Mad Dogs and Englishmen

Mad Dogs III

Mad Dogs III

0
Have your say

Black comedy thriller Mad Dogs is back for a third series, and it’s stranger and funnier than ever. Sophie Herdman hijacks its big-name stars as they discuss friendship, spray tans and the advantages of growing old

In a luxurious cinema in London’s Notting Hill sit four of Britain’s finest actors – John Simm, Philip Glenister, Max Beesley and Marc Warren.

They’re in high spirits as they pour a bottle of wine and prepare to discuss the return to screens of black comedy thriller Mad Dogs.

Glenister – the grandpa of the group having recently turned 50 – is telling us how he celebrated this milestone birthday while filming.

No all-night drinking and televisions thrown out of windows for this lot. No, they had tea and biscuits, went horse riding and enjoyed a nice long lunch.

“It’s a weird thing when you’re filling in forms and having to tick 50,” says Glenister, puffing on an electronic cigarette.

Not that the actors seem to mind getting older. In fact, they’re quite enjoying it.

“You can say and wear what you want. You don’t feel the need to be cool,” says Simm, 42, dressed in a beige jacket and shirt, top few buttons undone.

“John is naturally cool though,” notes Warren, 46. It’s true - Simm is the calmest of the group, less extroverted than the others but intelligent, witty and well, yes, cool.

Glenister, who in recent years has stopped reading what the media write about him, says getting older stops you worrying about what others think of you. Beesley, 42, has also come to some realisations in his advancing years. He’s always been known as a bit of a rock ‘n’ roll party boy, perhaps because he’s also a talented musician (some people have it all) who has played with the likes of Paul Weller, James Brown and good mate Robbie Williams.

“You’re not striving for the things you did when you were younger, which are possibly not the greatest things. Ambition comes in many forms and you can get caught up in that,” says Beesley. “That’s quite profound, has someone got a pen? I want to write that down,” jokes Warren.

But it’s not just growing older that quells the need to fit in. Simm believes that becoming a father has also had that effect.

Warren wants us to know that he’s not a dad. He’s single, ladies – a fact he continues to remind us of throughout the conversation (potential suitors can find him on Twitter).

Throughout their careers, the actors have all worked with one another at some point before Mad Dogs, bar Beesley and Glenister.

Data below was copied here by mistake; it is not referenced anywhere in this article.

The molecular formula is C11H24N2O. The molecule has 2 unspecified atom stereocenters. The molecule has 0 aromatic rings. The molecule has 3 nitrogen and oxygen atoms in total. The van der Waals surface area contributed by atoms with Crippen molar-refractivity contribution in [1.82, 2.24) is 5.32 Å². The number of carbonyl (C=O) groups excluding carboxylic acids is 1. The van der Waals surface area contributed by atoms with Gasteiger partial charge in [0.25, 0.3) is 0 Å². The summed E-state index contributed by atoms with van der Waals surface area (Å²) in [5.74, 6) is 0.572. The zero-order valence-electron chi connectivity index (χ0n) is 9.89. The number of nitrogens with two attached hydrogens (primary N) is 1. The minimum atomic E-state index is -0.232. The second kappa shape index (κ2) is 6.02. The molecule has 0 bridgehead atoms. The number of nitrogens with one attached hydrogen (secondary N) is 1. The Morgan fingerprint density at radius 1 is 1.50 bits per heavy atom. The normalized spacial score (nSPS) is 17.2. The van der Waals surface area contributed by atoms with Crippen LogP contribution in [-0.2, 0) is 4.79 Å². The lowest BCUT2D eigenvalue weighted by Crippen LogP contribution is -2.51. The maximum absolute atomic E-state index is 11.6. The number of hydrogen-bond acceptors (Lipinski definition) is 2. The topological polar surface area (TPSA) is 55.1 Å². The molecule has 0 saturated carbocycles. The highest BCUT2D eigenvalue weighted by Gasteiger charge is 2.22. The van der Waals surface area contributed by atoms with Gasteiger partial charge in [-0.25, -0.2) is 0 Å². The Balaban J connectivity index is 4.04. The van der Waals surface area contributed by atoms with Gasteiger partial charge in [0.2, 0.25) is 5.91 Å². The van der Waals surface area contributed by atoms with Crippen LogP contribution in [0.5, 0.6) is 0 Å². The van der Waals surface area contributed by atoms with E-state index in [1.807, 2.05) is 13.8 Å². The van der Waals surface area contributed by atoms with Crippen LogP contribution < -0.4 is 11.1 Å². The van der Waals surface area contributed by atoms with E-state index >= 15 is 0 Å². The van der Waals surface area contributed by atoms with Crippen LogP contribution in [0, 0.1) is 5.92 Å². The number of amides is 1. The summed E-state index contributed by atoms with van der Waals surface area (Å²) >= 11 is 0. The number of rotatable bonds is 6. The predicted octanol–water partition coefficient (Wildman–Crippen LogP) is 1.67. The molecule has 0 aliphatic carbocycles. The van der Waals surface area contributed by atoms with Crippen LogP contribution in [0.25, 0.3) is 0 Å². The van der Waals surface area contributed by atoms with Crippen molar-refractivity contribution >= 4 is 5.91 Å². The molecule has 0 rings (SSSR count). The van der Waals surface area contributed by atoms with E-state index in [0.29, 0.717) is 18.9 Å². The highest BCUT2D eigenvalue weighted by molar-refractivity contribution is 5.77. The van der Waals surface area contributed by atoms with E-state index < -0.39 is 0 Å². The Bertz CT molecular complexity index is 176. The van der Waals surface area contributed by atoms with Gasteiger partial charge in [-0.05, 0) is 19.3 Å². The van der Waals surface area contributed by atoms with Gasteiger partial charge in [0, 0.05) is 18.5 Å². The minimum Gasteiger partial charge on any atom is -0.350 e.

Simm and Glenister starred in Life On Mars - which Warren also popped up on - as well as State Of Play and Clocking Off.

Hustle, for which Warren is best known, saw an appearance from Beesley. And there are many more examples.

“We’ve always gone for the same jobs, so it could have been a recipe for disaster,” says Beesley, smiling.

He and Glenister bonded early during Mad Dogs filming, during a day trip to Franschhoek, one of South Africa’s oldest towns. “We fell in love,” says Glenister.

The group are keen to point out that they are friends – the best of friends, and they see each other all the time outside of work.

It hardly needs to be said because it’s obvious from the way they joke with each other that they’re more companions than colleagues.

“Do you know what it is?” asks Glenister. “We make each other laugh.” The other three break into hysterics. “Oh Phil, you’re so funny,” they say, stroking his arm.

For those who haven’t seen Mad Dogs, it tells the tale of four old friends - Woody (Beesley), Rick (Warren), Quinn (Glenister) and Baxter (Simm) - who get together to relive the good old days on a lads’ holiday.

“A lot of people can relate to that,” says Simm. “You were close growing up, then you got married, had kids, moved away and you’ve grown apart. Getting back together never quite works.”

The characters are at interesting times in their lives - some divorced, some married and all a bit unstable. The holiday goes horribly wrong when they get caught up in drug money and murder.

When we meet the friends at the start of series three, they’re in a Moroccan detention centre. By the end of the episode they’re being forced to start a new life in Cape Town.

The actors reveal that they had to don paper pants and little else for spray tans before filming. Not Beesley though, who chose a sock to cover his modesty.

“I was worried because I’d only packed ankle socks, but then I remembered I had my Manchester United full-length sock, so that just about covered it,” he says, grinning widely.

Fans of the show will be sad to hear that series four, which has already been filmed, is probably the end of Mad Dogs.